The method of analysis and DGP process are indicated using five different coloured line styles. It is clear that the cumulative incidence function (CIF), which estimates crude failure, estimated in the presence of CR consistently underestimates net failure by 0.5%, whereas the z-test, an estimate of net failure, in the presence of CR overestimates failure rates. Notably, the accuracies (RMSE) in the estimates of all methods are similar, and as sample size increases, they reduce. However, CIF and z-test in the presence of CR are biased estimates of net failure in comparison to 1−KM, and RMSE does not tend to 0 with increasing sample sizes. Correspondingly, coverage of the 95% CI reduces as the sample size increases for both CIF and z-test. The CIF power to detect superiority erroneously increases as a consequence of a consistent difference in the estimand (crude vs net failure) and narrowing CIs. The width of the estimated CIs, across all methods, consistently decreases as sample size increases. Despite their homogeneity, the width of CI from CIF is approximately 1% larger than that of the 1−KM estimate in the presence of CR.

Simulation approach to sample size calculation of non-inferiority against a benchmark

Simulation results using a z-test with no CRs were compared with analytic sample size calculations assuming no CRs (see online supplementary figure 1). Simulation results are generally concordant with analytical results. However, analytical results tend to slightly overestimate power when the non-inferiority margin is greater than 3%.

Supplementary file 1

Results from the simulation study using a non-inferiority paradigm are presented in figure 5.

Figure 5

Power to detect non-inferiority at 1%, 2%, 3%, 4% and 5% below a 95% benchmark performance. The data generating process and method of analysis are presented in separate panels. The sample size is indicated on the horizontal axis. CIF, cumulative incidence function.

When no CR is present, a 3% non-inferiority margin, and at samples sizes of 200 or 800, a z-test has 46% and 94% power to detect non-inferiority, respectively, and KM has 34% and 91% power to detect non-inferiority. When a non-informative CR is present, a 3% non-inferiority margin, and sample sizes n=200 or n=800, a z-test has 22%and 44% power to detect non-inferiority, respectively; 1−KM has 26% and 86% power to detect non-inferiority, respectively; and the CIF has 48% and 99% power to detect non-inferiority, respectively.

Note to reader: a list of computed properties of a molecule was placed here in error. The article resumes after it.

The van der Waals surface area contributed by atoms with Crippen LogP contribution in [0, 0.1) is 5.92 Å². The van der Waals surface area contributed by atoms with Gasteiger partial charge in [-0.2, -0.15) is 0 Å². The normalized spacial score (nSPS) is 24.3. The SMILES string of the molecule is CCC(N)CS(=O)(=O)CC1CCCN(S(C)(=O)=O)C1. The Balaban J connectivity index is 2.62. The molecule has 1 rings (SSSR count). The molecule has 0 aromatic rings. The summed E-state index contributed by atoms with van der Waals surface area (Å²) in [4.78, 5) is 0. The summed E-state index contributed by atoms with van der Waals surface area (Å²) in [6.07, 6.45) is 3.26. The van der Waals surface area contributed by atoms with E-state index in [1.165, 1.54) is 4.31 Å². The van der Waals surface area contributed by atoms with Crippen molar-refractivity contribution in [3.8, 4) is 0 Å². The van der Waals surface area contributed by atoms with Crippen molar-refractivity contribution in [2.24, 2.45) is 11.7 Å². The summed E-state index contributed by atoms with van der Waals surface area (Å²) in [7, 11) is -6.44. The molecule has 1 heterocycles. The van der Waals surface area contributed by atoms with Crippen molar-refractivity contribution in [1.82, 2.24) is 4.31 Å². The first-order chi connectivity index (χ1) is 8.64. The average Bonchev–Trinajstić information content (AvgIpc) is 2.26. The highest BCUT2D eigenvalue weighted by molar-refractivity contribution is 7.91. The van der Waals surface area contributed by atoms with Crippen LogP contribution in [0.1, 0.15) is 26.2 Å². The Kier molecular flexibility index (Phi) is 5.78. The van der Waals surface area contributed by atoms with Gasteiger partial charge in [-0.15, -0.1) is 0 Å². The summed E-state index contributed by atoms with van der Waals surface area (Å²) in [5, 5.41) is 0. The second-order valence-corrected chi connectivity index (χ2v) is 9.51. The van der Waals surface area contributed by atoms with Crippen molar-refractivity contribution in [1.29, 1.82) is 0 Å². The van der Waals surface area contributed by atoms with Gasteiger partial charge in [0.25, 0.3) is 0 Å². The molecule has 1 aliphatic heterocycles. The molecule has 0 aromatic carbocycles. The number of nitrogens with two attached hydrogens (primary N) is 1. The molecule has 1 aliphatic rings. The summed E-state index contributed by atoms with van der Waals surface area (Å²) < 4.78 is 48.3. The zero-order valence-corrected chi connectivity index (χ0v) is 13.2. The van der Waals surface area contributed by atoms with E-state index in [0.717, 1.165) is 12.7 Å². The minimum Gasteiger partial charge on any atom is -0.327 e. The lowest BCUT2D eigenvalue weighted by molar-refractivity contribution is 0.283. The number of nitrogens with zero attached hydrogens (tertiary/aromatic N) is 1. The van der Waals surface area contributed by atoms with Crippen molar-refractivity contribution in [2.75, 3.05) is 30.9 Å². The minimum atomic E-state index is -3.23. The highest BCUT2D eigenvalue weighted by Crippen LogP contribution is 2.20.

Mean performance estimates from the simulation study are tabulated in the online supplementary table 1.

Supplementary file 2


This study investigates how and how many individuals are required to demonstrate non-inferiority in the failure rate of a medical device (arthroplasty prosthesis) compared with an external benchmark in the presence or absence of a CR.

Net failure estimated using 1−KM provides unbiased estimates in the presence or absence of a non-informative CR, whereas a simple z-test or CIF overestimate and underestimate failure in the presence of a non-informative CR, respectively. While there is reasonable agreement between analytical and simulation estimates of the sample size required to conduct a non-inferiority study, the failure to incorporate an adjustment for censoring due to mortality leads to erroneous estimates of power.

Using 1−KM to estimate failure in the presence of a non-informative CR (estimating net failure), a sample size of n=1600, will ensure coverage at nominal levels, have a CI width of approximately 2.3% and a RMSE of 0.46% but have a 35%, 88%, 97%, 97% and 97% power of demonstrating non-inferiority at margins of 1%, 2%, 3%, 4% and 5%, respectively.